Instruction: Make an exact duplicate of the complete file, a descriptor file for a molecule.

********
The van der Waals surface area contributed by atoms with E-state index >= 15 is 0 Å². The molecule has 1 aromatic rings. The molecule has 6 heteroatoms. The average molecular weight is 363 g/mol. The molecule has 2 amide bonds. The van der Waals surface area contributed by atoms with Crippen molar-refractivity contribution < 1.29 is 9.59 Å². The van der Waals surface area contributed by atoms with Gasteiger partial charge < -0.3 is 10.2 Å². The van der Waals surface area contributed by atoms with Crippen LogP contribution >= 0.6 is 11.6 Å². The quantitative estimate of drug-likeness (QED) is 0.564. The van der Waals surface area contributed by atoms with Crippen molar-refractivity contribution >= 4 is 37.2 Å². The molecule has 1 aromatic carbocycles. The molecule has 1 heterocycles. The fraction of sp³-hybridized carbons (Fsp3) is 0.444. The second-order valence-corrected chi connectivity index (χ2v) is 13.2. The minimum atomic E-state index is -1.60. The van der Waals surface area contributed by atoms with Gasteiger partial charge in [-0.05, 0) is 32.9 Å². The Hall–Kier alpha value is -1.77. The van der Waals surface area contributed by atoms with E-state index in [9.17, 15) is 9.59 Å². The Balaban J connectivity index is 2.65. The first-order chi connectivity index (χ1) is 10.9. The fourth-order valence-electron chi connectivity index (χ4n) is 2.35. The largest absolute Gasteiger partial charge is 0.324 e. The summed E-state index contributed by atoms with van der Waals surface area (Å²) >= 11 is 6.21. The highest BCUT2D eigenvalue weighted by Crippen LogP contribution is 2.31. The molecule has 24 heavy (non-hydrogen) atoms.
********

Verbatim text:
The van der Waals surface area contributed by atoms with E-state index >= 15 is 0 Å². The molecule has 1 aromatic rings. The molecule has 6 heteroatoms. The average molecular weight is 363 g/mol. The molecule has 2 amide bonds. The van der Waals surface area contributed by atoms with Crippen molar-refractivity contribution < 1.29 is 9.59 Å². The van der Waals surface area contributed by atoms with Gasteiger partial charge < -0.3 is 10.2 Å². The van der Waals surface area contributed by atoms with Crippen LogP contribution >= 0.6 is 11.6 Å². The quantitative estimate of drug-likeness (QED) is 0.564. The van der Waals surface area contributed by atoms with Crippen molar-refractivity contribution >= 4 is 37.2 Å². The molecule has 1 aromatic carbocycles. The molecule has 1 heterocycles. The fraction of sp³-hybridized carbons (Fsp3) is 0.444. The second-order valence-corrected chi connectivity index (χ2v) is 13.2. The minimum atomic E-state index is -1.60. The van der Waals surface area contributed by atoms with Gasteiger partial charge in [-0.05, 0) is 32.9 Å². The Hall–Kier alpha value is -1.77. The van der Waals surface area contributed by atoms with E-state index in [9.17, 15) is 9.59 Å². The Balaban J connectivity index is 2.65. The first-order chi connectivity index (χ1) is 10.9. The fourth-order valence-electron chi connectivity index (χ4n) is 2.35. The largest absolute Gasteiger partial charge is 0.324 e. The summed E-state index contributed by atoms with van der Waals surface area (Å²) >= 11 is 6.21. The highest BCUT2D eigenvalue weighted by Crippen LogP contribution is 2.31. The molecule has 24 heavy (non-hydrogen) atoms.